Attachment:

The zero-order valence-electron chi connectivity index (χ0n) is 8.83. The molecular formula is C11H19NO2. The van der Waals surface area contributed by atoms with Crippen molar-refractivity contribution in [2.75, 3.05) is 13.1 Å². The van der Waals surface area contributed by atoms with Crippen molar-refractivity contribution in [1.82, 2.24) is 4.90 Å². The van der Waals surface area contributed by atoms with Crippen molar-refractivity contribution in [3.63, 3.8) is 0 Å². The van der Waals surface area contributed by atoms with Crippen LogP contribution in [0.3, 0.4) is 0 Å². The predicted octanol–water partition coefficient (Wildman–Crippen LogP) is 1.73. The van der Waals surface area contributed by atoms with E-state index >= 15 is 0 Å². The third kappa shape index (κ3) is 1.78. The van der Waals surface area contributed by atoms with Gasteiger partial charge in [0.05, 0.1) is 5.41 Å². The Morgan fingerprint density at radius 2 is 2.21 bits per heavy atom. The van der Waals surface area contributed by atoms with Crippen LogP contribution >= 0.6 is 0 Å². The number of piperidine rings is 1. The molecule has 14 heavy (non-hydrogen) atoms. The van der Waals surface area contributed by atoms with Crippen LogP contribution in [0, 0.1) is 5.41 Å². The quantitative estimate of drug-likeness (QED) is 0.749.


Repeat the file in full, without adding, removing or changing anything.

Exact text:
The zero-order valence-electron chi connectivity index (χ0n) is 8.83. The molecular formula is C11H19NO2. The van der Waals surface area contributed by atoms with Crippen molar-refractivity contribution in [2.75, 3.05) is 13.1 Å². The van der Waals surface area contributed by atoms with Crippen molar-refractivity contribution in [1.82, 2.24) is 4.90 Å². The van der Waals surface area contributed by atoms with Crippen molar-refractivity contribution in [3.63, 3.8) is 0 Å². The van der Waals surface area contributed by atoms with Crippen LogP contribution in [0.3, 0.4) is 0 Å². The predicted octanol–water partition coefficient (Wildman–Crippen LogP) is 1.73. The van der Waals surface area contributed by atoms with E-state index >= 15 is 0 Å². The third kappa shape index (κ3) is 1.78. The van der Waals surface area contributed by atoms with Gasteiger partial charge in [0.05, 0.1) is 5.41 Å². The Morgan fingerprint density at radius 2 is 2.21 bits per heavy atom. The van der Waals surface area contributed by atoms with Crippen LogP contribution >= 0.6 is 0 Å². The number of piperidine rings is 1. The molecule has 14 heavy (non-hydrogen) atoms. The van der Waals surface area contributed by atoms with Crippen LogP contribution in [0, 0.1) is 5.41 Å². The quantitative estimate of drug-likeness (QED) is 0.749.